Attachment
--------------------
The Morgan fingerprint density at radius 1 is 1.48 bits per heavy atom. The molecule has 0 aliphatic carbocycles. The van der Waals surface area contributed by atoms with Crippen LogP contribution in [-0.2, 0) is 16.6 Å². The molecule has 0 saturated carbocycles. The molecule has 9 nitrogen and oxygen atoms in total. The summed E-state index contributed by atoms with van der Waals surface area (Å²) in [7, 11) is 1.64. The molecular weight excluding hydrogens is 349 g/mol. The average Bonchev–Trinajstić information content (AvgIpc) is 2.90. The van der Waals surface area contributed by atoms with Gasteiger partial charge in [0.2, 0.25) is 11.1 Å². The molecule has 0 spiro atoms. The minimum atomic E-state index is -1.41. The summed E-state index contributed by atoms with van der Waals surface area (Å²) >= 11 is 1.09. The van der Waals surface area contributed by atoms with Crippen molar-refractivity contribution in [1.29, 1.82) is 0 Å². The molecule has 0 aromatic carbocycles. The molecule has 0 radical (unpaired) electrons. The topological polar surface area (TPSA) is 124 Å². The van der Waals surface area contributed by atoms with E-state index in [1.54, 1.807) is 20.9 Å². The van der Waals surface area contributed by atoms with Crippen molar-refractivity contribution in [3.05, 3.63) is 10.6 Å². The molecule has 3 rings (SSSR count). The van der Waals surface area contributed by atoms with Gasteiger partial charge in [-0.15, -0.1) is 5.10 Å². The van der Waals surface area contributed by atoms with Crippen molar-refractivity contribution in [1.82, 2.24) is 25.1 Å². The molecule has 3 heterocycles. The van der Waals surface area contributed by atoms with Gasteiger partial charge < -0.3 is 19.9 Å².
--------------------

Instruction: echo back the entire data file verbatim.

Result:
The Morgan fingerprint density at radius 1 is 1.48 bits per heavy atom. The molecule has 0 aliphatic carbocycles. The van der Waals surface area contributed by atoms with Crippen LogP contribution in [-0.2, 0) is 16.6 Å². The molecule has 0 saturated carbocycles. The molecule has 9 nitrogen and oxygen atoms in total. The summed E-state index contributed by atoms with van der Waals surface area (Å²) in [7, 11) is 1.64. The molecular weight excluding hydrogens is 349 g/mol. The average Bonchev–Trinajstić information content (AvgIpc) is 2.90. The van der Waals surface area contributed by atoms with Gasteiger partial charge in [0.2, 0.25) is 11.1 Å². The molecule has 0 spiro atoms. The minimum atomic E-state index is -1.41. The summed E-state index contributed by atoms with van der Waals surface area (Å²) >= 11 is 1.09. The van der Waals surface area contributed by atoms with Crippen molar-refractivity contribution in [1.29, 1.82) is 0 Å². The molecule has 0 aromatic carbocycles. The molecule has 0 radical (unpaired) electrons. The topological polar surface area (TPSA) is 124 Å². The van der Waals surface area contributed by atoms with E-state index in [1.54, 1.807) is 20.9 Å². The van der Waals surface area contributed by atoms with Crippen molar-refractivity contribution in [3.05, 3.63) is 10.6 Å². The molecule has 3 rings (SSSR count). The van der Waals surface area contributed by atoms with Gasteiger partial charge in [-0.15, -0.1) is 5.10 Å². The van der Waals surface area contributed by atoms with Crippen molar-refractivity contribution in [1.82, 2.24) is 25.1 Å². The molecule has 3 heterocycles. The van der Waals surface area contributed by atoms with Gasteiger partial charge < -0.3 is 19.9 Å².